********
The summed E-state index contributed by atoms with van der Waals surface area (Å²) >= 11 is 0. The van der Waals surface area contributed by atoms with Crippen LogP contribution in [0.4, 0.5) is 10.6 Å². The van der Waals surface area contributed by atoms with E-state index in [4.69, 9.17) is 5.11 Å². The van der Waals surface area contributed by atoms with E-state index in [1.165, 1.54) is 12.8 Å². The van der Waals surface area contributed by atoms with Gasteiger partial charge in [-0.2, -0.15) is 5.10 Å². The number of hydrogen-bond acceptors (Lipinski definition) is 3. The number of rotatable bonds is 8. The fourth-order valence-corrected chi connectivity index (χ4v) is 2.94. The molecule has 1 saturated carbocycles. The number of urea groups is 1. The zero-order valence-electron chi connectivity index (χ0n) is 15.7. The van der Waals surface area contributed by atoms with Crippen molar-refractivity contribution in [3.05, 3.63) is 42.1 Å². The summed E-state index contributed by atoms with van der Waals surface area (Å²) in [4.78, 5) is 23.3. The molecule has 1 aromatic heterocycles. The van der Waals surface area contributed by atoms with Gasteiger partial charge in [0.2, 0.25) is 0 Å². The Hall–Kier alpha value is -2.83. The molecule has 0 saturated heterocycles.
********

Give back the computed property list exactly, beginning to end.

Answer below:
The summed E-state index contributed by atoms with van der Waals surface area (Å²) >= 11 is 0. The van der Waals surface area contributed by atoms with Crippen LogP contribution in [0.4, 0.5) is 10.6 Å². The van der Waals surface area contributed by atoms with E-state index in [4.69, 9.17) is 5.11 Å². The van der Waals surface area contributed by atoms with E-state index in [1.165, 1.54) is 12.8 Å². The van der Waals surface area contributed by atoms with Gasteiger partial charge in [-0.2, -0.15) is 5.10 Å². The number of hydrogen-bond acceptors (Lipinski definition) is 3. The number of rotatable bonds is 8. The fourth-order valence-corrected chi connectivity index (χ4v) is 2.94. The molecule has 1 saturated carbocycles. The number of urea groups is 1. The zero-order valence-electron chi connectivity index (χ0n) is 15.7. The van der Waals surface area contributed by atoms with Crippen molar-refractivity contribution in [3.05, 3.63) is 42.1 Å². The summed E-state index contributed by atoms with van der Waals surface area (Å²) in [4.78, 5) is 23.3. The molecule has 1 aromatic heterocycles. The van der Waals surface area contributed by atoms with Gasteiger partial charge in [0.2, 0.25) is 0 Å². The Hall–Kier alpha value is -2.83. The molecule has 0 saturated heterocycles.